Conditional cash transfers – giving money to encourage use
of services – may be needed to reach drug users for hepatitis C testing and
treatment if they are either unaware of hepatitis C or do not see it as a risk
or a priority, French researchers argue in the Harm Reduction Journal.
As a result of a respondent-driven sampling originally
designed to improve services for people who use drugs in the Strasbourg region
of France, the researchers concluded that efforts to achieve universal
screening and treatment of drug users for hepatitis C virus (HCV) are destined to fail without the
use of conditional cash transfers to encourage engagement with services that
provided testing and treatment for HCV.
Respondent-driven sampling has been used extensively as a
research tool. Respondents are incentivised to recruit others from their social
network and the technique enables researchers to reach people who might not be
engaged with existing services or who have become disengaged from health care.
Conditional cash transfers have been used extensively as
incentives to encourage health-seeking behaviours or educational attendance, as
well as poverty reduction. A
Cochrane Collaboration systematic review published in 2009 concluded that
studies of conditional transfers appeared to be an effective way to encourage
the uptake of preventive services. Subsequent studies have shown that cash
transfers were associated with a reduction in HIV risk behaviours in adolescents,
improved uptake of HIV prevention services such as medical circumcision, and
improved adherence to HIV treatment.
But in the field of viral hepatitis, there has been little
research to investigate the impact of cash transfers, except for studies investigating
the impact of conditional cash transfers on the uptake of hepatitis B
vaccination in people who inject drugs, and on adherence to child immunisation
schedules that include infant hepatitis B vaccination.
Although the French study was not an investigation of
conditional cash transfers, the investigators think that their findings reveal
the importance of using conditional cash transfers or other incentives to reach
drug users who may otherwise not consider themselves to be at risk of hepatitis
C or who may have little knowledge of hepatitis C or recent advances in its
The study set out to recruit 300 drug users by
respondent-driven sampling in the Strasbourg region of north-eastern France. The
study started with three 'seeds' recruited through a low threshold drugs
service, a drug treatment centre and a needle and syringe programme
respectively. The seeds were two men and one woman. Each received three tokens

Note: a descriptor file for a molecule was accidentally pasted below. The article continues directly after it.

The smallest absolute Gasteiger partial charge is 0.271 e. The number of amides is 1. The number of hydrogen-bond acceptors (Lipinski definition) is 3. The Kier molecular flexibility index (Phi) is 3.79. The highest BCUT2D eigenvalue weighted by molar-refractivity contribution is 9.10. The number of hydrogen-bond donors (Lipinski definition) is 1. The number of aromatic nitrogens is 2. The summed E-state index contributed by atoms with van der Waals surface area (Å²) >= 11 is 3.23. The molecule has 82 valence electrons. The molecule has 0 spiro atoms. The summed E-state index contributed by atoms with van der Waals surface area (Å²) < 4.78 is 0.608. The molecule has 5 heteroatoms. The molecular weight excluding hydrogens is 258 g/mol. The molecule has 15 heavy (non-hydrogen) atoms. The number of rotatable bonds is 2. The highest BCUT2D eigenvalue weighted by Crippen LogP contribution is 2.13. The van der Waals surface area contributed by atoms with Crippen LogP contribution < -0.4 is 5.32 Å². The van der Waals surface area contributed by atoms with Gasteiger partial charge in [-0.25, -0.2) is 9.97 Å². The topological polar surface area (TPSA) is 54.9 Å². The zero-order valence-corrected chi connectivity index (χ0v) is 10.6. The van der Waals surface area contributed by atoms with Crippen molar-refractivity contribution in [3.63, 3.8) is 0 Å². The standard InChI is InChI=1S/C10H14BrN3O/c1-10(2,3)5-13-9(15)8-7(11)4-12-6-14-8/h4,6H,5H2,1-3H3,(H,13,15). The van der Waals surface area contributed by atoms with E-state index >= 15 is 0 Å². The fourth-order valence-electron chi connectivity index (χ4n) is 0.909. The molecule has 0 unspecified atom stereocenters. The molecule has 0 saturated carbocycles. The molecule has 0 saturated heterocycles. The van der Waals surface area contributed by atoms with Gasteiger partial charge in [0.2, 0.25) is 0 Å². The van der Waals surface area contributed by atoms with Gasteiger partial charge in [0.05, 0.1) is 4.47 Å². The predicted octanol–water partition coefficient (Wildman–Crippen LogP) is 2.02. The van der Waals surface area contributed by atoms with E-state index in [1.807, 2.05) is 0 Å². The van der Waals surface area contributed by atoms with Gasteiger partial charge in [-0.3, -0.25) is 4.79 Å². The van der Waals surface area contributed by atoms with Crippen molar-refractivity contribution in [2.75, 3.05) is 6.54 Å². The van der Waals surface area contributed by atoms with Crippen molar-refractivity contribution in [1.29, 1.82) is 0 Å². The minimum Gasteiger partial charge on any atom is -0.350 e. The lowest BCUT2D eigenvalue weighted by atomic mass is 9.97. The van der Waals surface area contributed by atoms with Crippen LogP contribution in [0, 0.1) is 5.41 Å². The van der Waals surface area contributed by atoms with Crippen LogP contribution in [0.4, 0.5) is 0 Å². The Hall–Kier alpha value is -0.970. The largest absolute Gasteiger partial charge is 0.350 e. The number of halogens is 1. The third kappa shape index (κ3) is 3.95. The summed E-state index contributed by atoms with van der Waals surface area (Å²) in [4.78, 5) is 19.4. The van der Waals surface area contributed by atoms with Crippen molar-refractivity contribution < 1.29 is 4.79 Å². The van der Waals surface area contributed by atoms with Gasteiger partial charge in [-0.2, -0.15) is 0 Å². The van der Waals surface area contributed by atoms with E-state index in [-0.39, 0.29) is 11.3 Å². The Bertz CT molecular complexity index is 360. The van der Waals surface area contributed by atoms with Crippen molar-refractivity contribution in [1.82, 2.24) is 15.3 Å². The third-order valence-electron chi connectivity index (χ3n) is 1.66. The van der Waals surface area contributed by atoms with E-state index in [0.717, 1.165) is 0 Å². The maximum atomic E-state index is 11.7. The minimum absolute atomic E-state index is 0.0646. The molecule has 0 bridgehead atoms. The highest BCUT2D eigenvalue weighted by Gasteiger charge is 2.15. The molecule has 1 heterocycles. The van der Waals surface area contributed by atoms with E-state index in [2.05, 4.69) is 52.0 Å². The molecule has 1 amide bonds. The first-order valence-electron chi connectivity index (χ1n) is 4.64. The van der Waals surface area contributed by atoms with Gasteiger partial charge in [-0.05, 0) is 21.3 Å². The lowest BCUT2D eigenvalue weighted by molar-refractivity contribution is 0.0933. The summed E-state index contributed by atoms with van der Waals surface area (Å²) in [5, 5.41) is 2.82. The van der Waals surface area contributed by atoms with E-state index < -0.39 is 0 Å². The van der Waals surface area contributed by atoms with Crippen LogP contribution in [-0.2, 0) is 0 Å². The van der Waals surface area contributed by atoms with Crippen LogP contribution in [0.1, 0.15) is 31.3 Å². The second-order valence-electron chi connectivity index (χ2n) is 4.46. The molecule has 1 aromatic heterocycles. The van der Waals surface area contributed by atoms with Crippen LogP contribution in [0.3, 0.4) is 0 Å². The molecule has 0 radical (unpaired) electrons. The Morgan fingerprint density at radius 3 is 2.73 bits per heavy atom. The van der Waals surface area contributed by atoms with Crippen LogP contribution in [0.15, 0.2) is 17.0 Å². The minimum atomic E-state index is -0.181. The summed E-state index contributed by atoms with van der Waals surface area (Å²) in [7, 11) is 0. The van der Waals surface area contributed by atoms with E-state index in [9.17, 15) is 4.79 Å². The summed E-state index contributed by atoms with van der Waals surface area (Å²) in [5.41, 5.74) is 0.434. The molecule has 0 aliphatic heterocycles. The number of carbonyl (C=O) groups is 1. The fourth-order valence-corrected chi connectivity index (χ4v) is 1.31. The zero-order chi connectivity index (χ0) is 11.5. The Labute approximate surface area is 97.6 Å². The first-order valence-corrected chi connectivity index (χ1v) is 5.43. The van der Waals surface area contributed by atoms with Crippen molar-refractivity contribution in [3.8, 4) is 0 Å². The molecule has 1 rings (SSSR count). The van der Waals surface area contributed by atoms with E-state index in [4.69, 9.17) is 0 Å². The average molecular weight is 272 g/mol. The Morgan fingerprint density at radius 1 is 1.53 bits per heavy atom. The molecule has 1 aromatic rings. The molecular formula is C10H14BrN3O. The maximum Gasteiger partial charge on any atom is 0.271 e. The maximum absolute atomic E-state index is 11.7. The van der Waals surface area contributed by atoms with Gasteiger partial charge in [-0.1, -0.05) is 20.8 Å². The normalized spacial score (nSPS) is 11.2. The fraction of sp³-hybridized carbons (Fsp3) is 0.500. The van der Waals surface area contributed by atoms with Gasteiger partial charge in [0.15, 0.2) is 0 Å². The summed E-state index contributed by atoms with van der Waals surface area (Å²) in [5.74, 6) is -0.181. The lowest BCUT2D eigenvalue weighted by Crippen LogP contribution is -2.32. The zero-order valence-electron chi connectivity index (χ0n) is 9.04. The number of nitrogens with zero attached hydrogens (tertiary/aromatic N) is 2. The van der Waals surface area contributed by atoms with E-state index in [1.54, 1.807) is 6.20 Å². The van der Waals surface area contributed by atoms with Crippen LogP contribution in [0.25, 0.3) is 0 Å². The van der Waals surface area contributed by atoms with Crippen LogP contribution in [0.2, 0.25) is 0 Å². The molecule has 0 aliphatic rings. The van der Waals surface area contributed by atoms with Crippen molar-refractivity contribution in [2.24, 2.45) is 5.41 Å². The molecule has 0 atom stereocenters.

to be given to three other drug users. If the recipient attended a drugs
service participating in the study within 14 days, the person received 20
euros. Each person who filled out a detailed questionnaire on their drug-using
behaviour, knowledge of HCV and social and economic situation received 30 euros.
People who filled out the questionnaire then received three tokens and the recruitment
process began again.
One seed’s chain of contacts eventually recruited 117 people
and in total, 327 people were recruited to the study. The mean age of
participants was 33 years, 74% were male and users had been injecting since an
average age of 21 years. Eighty-two per cent had been screened for hepatitis C.
However, the high screening rate proved to be less
comprehensive when analysed by sub-population. Less than half of those found to
have chronic HCV infection had been treated – the study took place in 2015 when
direct-acting antiviral treatment was available in France – and screening rates
were much lower in people who had either dropped out of drug treatment or never
attended a specialised drugs service. Even if optimal screening performance had
been achieved (testing of everyone attending services), one-third of drug users
would not have been tested.
Furthermore, 82% of those who had not been screened for
hepatitis C said that they were not concerned about the risk of acquiring
hepatitis C and only 30% said they knew of the efficacy of hepatitis C
treatment. Hepatitis C ranked far below obtaining paid work, stable housing and
dental care as a priority for all respondents and when asked to rank their
future priorities, it was almost at the bottom of the list for people who did
not know their HCV status.
The researchers say that their proposal should be tested in a
study to see whether conditional cash transfers and the respondent-driven
sampling method lead to improvements in screening and treatment among drug